First thing we visited was “Hang Sung Sot” or The Surprise Cave. And we were quite surprised. It is magnificent. Great halls inside caves, full of nature-made pillars, stalactite and stalagmite formations everywhere, and it took us more than one hour to get accross. Worth seeing for sure. Next stop was “Hang Luon” or The Luon Cave. Here you go by kayak or a paddled boat inside an island through a cave. If it was wormer and sunny we would probably swim here, now we just made a circle around and went back to the boat. Last stop was Titop Island. It has a sandy beach, which must be really beautiful during the summer and an incredible viewpoint on top of the island. It takes you around 15 minutes up the stairs for an incredible views. It was incredible in our weather, I can only imagine how it looks like in a sunny weather.
If you come to Vietnam, you have to come and visit Halong Bay…it is really mind-blowing.
First, a history lesson:from 1010 until 1802, Hanoi was the most important political centre of Vietnam. It was eclipsed by the city of Hue (gonna visit it in about a week) ;), the imperial capital of Vietnam during the Nguyen Dynasty (1802–1945). In 1873 Hanoi was conquered by the French, and they built a modern administrative city south of Old Hanoi, creating broad, perpendicular tree-lined avenues of opera, churches, public buildings, and luxury villas, but they also destroyed large parts of the city, shedding or reducing the size of lakes and canals, while also clearing out various imperial palaces and citadels.From 1940 to 1945 Hanoi, as well as most of French Indochina and Southeast Asia, was occupied by the Japanese empire. On September 2, 1944. The Vietnamese National Assembly under Ho Chi Minh decided on January 6, 1946, to make Hanoi the capital of the Democratic Republic of Vietnam. From 1954 to 1976, it was the capital of North Vietnam, and it became the capital of a reunified Vietnam in 1976, after the North’s victory in the Vietnam War.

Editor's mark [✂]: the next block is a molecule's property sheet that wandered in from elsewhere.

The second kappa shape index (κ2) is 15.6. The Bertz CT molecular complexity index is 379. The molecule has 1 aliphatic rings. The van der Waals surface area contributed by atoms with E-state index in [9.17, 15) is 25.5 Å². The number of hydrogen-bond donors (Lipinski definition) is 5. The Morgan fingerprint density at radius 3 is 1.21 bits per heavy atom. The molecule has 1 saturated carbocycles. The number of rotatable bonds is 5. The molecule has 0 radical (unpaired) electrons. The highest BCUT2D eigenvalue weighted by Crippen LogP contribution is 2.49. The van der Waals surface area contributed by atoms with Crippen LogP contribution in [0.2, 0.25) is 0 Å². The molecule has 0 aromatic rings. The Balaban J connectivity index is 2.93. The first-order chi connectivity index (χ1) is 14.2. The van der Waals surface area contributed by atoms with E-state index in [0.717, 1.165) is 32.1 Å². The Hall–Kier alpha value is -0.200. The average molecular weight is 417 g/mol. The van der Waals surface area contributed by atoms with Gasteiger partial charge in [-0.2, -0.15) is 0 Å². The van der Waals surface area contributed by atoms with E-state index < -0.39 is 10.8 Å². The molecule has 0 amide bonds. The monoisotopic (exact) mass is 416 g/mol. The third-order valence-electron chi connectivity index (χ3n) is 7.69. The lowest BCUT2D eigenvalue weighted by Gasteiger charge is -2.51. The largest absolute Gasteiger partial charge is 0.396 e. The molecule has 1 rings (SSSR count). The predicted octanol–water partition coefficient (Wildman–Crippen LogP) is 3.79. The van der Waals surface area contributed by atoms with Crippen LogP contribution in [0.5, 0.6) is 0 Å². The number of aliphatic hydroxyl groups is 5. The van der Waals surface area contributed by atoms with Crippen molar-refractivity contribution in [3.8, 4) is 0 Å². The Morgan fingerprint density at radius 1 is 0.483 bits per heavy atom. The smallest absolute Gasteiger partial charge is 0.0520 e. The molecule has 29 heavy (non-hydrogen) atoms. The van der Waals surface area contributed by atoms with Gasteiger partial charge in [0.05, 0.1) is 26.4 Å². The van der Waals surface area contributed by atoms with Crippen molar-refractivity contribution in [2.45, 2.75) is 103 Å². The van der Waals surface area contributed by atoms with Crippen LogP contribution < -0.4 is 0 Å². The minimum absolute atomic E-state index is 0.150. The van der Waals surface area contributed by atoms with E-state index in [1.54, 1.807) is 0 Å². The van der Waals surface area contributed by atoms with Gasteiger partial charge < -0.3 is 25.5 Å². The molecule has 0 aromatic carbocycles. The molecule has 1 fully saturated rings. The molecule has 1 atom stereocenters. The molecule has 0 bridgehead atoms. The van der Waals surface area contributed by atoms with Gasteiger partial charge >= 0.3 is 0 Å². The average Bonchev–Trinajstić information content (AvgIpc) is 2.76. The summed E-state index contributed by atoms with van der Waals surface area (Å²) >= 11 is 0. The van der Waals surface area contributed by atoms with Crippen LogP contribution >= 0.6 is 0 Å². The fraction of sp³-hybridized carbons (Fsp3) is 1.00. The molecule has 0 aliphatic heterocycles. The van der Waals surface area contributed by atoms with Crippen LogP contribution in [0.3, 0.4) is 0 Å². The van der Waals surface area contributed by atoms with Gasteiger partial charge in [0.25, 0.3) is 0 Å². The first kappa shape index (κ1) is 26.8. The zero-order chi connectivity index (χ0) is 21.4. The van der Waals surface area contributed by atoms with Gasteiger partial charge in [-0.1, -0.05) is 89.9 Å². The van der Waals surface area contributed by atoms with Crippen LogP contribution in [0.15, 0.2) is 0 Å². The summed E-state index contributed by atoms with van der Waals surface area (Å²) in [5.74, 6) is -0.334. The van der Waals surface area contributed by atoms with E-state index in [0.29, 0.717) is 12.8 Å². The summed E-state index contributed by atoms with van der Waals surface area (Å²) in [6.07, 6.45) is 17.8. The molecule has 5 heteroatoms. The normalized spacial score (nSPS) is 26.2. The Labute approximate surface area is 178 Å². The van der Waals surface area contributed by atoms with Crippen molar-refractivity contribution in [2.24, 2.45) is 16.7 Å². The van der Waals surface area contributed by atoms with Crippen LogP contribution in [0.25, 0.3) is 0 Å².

Now, that’s being said…We really liked Hanoi. The feel of the city, busyness, that vintage street views, motorcycles everywhere… So we wondered, what is it like at nighttime. And, let me tell you…IT IS CRAZY. Maybe, we got lucky, because we were here during the weekend, but they close a few streets around the wider city centre and they put stands there selling everything you can possibly imagine-and I mean everything. And even more so, there’s 10 stands of the same merchandise in 50m of the street, so you can have your pick. If someone doesn’t want to bargain, the next one sure will. Food, beverages, clothes, backpacks, handbags, perfumes, toys, books, candy, underwear, socks….it’s like the busiest and biggest market you can imagine, spreading accross 10 streets at least. And on top of all that, there are the colours. Bright, shiny lights everywhere…a true festival of lights.
You can see what I mean in a movie below…Enjoy!